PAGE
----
With the election run and won, Prime Minister Scott Morrison is now set to remain in Kirribilli House for the next three years.
The leadership learnings from the federal election are significant.
The unpredicted swing against Labor has cost Bill Shorten his leadership.
For the Labor Party, there now exists a unique window of opportunity to appoint a next-generation leader - one who doesn't represent the old guard, but will instead lead the party in a way that Australians can more readily resonate with, understand and embrace.
I applaud Mr Shorten for the boldness of the policy agenda he took into this election campaign.
I would much rather see our political leaders take a strong stance on issues than to state no view.
Whatever is unearthed in the post-mortems of the election result, I hope the next Labor leader is also prepared to maintain a clear and bold agenda - whatever that may look like.
The Liberal Party is attributing its victory in part to the strong leadership of Mr Morrison, who took centre stage and tirelessly worked to connect with Australians from all walks of life.
However, this is just the start and Mr Morrison and his team now have much to prove.
The Business Industry Council is calling on the government to implement a decent energy policy and tackle climate change.
In an interview this week, the chief executive observed that business knows where the trend is going - that we are heading towards being a carbon neutral economy.
The council called on Mr Morrison to provide some clarity and guidance to the business sector so that business can move forward in a more predictable, sustainable and profitable manner.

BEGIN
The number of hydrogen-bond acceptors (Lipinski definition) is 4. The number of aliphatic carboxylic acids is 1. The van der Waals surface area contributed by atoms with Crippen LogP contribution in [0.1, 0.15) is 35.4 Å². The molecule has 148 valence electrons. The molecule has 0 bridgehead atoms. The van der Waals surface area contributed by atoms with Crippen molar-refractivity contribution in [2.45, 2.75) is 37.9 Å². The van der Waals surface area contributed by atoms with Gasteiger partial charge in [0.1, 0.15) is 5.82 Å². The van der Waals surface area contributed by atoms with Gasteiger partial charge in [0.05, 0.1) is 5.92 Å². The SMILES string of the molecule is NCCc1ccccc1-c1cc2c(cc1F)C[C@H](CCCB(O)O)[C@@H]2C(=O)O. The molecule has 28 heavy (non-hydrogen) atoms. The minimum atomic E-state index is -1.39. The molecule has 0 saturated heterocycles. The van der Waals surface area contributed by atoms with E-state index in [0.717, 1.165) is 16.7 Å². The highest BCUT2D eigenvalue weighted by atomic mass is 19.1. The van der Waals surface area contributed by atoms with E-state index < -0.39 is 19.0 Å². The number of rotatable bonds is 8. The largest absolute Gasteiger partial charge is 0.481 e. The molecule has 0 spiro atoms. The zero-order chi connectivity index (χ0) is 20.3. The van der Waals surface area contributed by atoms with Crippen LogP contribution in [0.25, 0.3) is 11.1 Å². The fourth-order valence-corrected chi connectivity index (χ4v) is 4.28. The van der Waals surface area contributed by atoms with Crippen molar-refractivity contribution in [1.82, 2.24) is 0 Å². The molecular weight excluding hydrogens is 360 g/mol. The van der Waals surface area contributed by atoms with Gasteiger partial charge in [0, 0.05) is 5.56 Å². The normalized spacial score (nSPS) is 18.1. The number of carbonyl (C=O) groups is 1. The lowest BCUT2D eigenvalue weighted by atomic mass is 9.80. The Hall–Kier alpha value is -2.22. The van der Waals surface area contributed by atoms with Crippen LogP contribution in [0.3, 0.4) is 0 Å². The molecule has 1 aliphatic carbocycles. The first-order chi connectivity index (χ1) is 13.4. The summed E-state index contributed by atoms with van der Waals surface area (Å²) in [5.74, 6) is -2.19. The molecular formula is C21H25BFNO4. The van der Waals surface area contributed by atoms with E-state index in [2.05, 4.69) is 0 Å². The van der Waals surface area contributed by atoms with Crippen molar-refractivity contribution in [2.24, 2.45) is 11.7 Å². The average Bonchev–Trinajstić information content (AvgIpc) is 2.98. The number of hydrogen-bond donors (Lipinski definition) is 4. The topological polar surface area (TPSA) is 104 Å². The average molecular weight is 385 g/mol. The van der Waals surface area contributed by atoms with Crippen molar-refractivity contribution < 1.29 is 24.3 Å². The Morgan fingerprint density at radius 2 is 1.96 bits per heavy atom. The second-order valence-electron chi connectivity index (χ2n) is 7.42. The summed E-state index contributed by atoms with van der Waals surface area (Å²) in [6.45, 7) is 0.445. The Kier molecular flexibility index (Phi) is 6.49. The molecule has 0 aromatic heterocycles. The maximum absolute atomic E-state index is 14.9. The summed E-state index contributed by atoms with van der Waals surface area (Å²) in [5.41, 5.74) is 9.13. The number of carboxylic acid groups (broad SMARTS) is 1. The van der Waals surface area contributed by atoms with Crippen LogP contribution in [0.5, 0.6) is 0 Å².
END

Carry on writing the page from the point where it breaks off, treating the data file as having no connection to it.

So, while tackling climate change is a good thing for the environment, it is also good for business.
Real action is needed now for the benefit of the current generations and those who will follow.
Mr Morrison is also tipped to substantially change his Cabinet this week.
This is Mr Morrison's opportunity to shake things up - to create some true diversity and deepen the leadership capacity of the ministerial group.
Finally, I would like to see Mr Morrison follow through on his election commitments.
For too long, Australians have been let down by politicians on both sides who say what it takes to get elected, and then fail to hold themselves accountable for keeping their word.
To avoid further disillusionment with the political system in our country, we actually need a leader who will follow through.
My series of articles over the past seven weeks has celebrated leadership (or at times, the lack thereof), throughout the election campaign.
Various aspects of leadership have been discussed, including vision, strength of conviction, role modelling desired behaviours, being of good character, recognition, authenticity, trustworthiness, courage, and the ability to get things done.
With the election out of the way, we - ordinary Australians - now have a new opportunity.
All of us are leaders.
Perhaps it's a formal aspect of the work we do.
Perhaps it's with your kids sporting team, your church group, a community organisation, or even in the role you play with your family or group of friends.
The politicians will do what they will do.
But we all have an opportunity to make a real difference to our community simply by stepping up as a leader (formal or informal) in whatever way feels right.
What's one thing you can do to make a positive difference in our community?
As Gandhi said: "Be the change you wish to see in the world".
For too long, Australians have been let down by politicians on both sides who say what it takes to get elected, and then fail to hold themselves accountable for keeping their word. To avoid further disillusionment with the political system in our country, we actually need a leader who will follow through.
- Tony Chapman is a Launceston-based Director of SRA Corporate Change. SRA Corporate Change focuses on unlocking the potential of organisations and their leaders to cultivate high performance through strategy, leadership and culture.